Lauren Sutton, financial news writer and first-time homeowner, offers some handy hints and tips about making yourself a more attractive proposition to a mortgage lender.
You’ve come across your dream house on a website. There it sits, glistening among hundreds of other, quite frankly inferior options. You view it; you want it; you must have it. The only thing stopping you from grasping the keys and getting settled in is finance.
Unless you’ve got a lump sum of £100,000-plus stored away in a savings account, it’s likely that you won’t be able to buy your house up front. You’ll be less than surprised to find that very few others do have the correct amount to hand. This is why most first-time buyers will require support from a lender to help them purchase their flat, apartment or detached house over a stretched period of time.
The product that ties this agreement together is called a mortgage and you’ve probably heard a few whispers about how it works. The size of the loan, maturity of the loan, interest rate or method of paying off the loan can all vary, but we’re going to focus on how you can actually get one.
It’s imperative that you make yourself attractive to lenders before you apply for a mortgage – regardless of the mortgage types, of which there are many – including a guarantor mortgage, low deposit mortgages and many more – so here’s how you can improve your own profile.
Boost your credit rating
All lenders will check if you are a good credit risk before they approve your loan, so enhancing your profile in this area is always a good place to start.
Lenders like to see people who are already settled in their day-to-day life. So if you’ve stayed at your current residence or job for a number of years, this is likely to boost your credit rating. Furthermore, although racking up debt will send alarm bells ringing, lenders like to see that you’ve had credit before so they can trust you.
You can be pretty cunning in this area if you want to. Try applying for a zero-interest credit card, spend £100 on it and pay that amount off by direct debit. There’s no real need to go further than this if you’re only looking to boost your rating.
(More tips on improving your credit rating can be found here.)
Find the right property
You’re not the only one meeting a lender here – so is your property. Some firms won’t take on flats that are next to certain types of businesses or homes that are made out of unconventional materials.
Find a sensible home, close to schools, shops and public transport hubs that can fit nicely inside your budget.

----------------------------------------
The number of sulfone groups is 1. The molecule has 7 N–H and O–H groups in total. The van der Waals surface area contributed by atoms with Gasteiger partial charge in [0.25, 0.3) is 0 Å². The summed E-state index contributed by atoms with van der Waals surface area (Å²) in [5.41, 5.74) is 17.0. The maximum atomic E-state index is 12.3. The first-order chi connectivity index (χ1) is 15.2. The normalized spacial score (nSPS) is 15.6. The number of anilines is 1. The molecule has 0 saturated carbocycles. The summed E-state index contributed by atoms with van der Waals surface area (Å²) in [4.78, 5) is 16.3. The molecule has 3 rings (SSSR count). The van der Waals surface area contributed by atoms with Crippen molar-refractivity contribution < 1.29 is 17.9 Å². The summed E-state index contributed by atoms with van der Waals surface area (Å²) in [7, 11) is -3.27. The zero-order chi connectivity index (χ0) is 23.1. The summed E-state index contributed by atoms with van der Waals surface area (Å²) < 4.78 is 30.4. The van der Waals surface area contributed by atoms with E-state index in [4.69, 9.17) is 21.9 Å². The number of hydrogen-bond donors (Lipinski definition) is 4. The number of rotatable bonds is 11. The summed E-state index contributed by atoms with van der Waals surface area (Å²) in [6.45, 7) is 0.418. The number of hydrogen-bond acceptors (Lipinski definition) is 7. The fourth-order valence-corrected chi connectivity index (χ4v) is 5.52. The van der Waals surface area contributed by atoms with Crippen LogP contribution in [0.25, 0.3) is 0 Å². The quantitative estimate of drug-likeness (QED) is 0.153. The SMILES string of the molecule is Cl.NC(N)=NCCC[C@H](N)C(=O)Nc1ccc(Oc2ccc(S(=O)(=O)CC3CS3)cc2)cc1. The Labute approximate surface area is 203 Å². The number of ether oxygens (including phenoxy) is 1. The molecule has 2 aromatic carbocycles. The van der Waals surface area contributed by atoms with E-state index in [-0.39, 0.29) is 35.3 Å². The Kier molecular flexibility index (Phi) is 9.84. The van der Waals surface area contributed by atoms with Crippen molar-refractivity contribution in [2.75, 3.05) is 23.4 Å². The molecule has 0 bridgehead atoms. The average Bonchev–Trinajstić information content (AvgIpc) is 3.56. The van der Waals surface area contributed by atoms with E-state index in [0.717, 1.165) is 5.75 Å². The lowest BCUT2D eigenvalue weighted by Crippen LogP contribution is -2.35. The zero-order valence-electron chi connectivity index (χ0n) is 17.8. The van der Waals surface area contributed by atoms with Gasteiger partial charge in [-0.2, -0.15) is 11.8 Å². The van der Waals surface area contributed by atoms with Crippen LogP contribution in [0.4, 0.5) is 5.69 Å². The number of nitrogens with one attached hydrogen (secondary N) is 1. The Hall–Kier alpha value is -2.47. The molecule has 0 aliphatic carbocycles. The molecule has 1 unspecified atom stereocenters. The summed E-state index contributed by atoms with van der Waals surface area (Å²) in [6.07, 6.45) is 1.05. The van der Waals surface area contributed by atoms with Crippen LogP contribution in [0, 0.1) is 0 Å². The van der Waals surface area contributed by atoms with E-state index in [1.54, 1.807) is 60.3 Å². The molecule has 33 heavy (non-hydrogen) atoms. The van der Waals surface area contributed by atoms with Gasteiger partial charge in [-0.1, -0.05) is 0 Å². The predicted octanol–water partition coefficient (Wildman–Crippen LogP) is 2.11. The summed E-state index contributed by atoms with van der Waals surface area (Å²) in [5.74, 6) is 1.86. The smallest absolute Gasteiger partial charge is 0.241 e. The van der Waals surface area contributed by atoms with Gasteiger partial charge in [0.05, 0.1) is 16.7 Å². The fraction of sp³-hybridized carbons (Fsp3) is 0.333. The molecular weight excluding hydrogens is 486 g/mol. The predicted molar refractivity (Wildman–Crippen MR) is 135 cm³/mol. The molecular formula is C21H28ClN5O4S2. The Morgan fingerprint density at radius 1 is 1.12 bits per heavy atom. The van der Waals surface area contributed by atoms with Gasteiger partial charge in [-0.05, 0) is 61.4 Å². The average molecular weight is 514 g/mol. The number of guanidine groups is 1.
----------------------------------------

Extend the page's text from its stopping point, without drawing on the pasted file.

(Finding the idyllic location will help you gain the backing of a lender.)
Save, save, save
Though the days of the easy-reach 100% mortgage may be behind us for good, it’s not all bad news. Schemes such as Funding for Lending, Help to Buy, and the re-introduction of intergenerational products – measures all introduced in the past year – have all prompted a surge of availability in higher loan-to-value mortgages (90% or above).
But there’s still less choice at this level and they’re likely to cost much more. If you’re able to save at least 20% of the purchase price of your property, you will put yourself in a stronger position.
Having more money to pay off up front could give you a better deal on your loan. Any product that requires 25% of the property’s listed price is likely to provide a few savings and could even boost your reputation in the eyes of the lender – simply because with a 30-40% deposit, you’ll represent less of a risk.
Look for the right mortgage
Don’t apply for a mortgage based purely on someone’s recommendation. That person might be in a completely different boat to you in terms of their financial position and you’ve got a range of products to choose from for a reason.
Whether you want a product with a low deposit or one that fixes the interest rate, search, compare and assess which is the best for your own situation.
About the Author: This article was provided by Lauren Sutton on behalf of the Cambridge Building Society, which has been providing funding for people wanting to buy their own home for over 160 years. See how Cambridge BS mortgages compare on Which4U’s first-time buyer mortgage tables.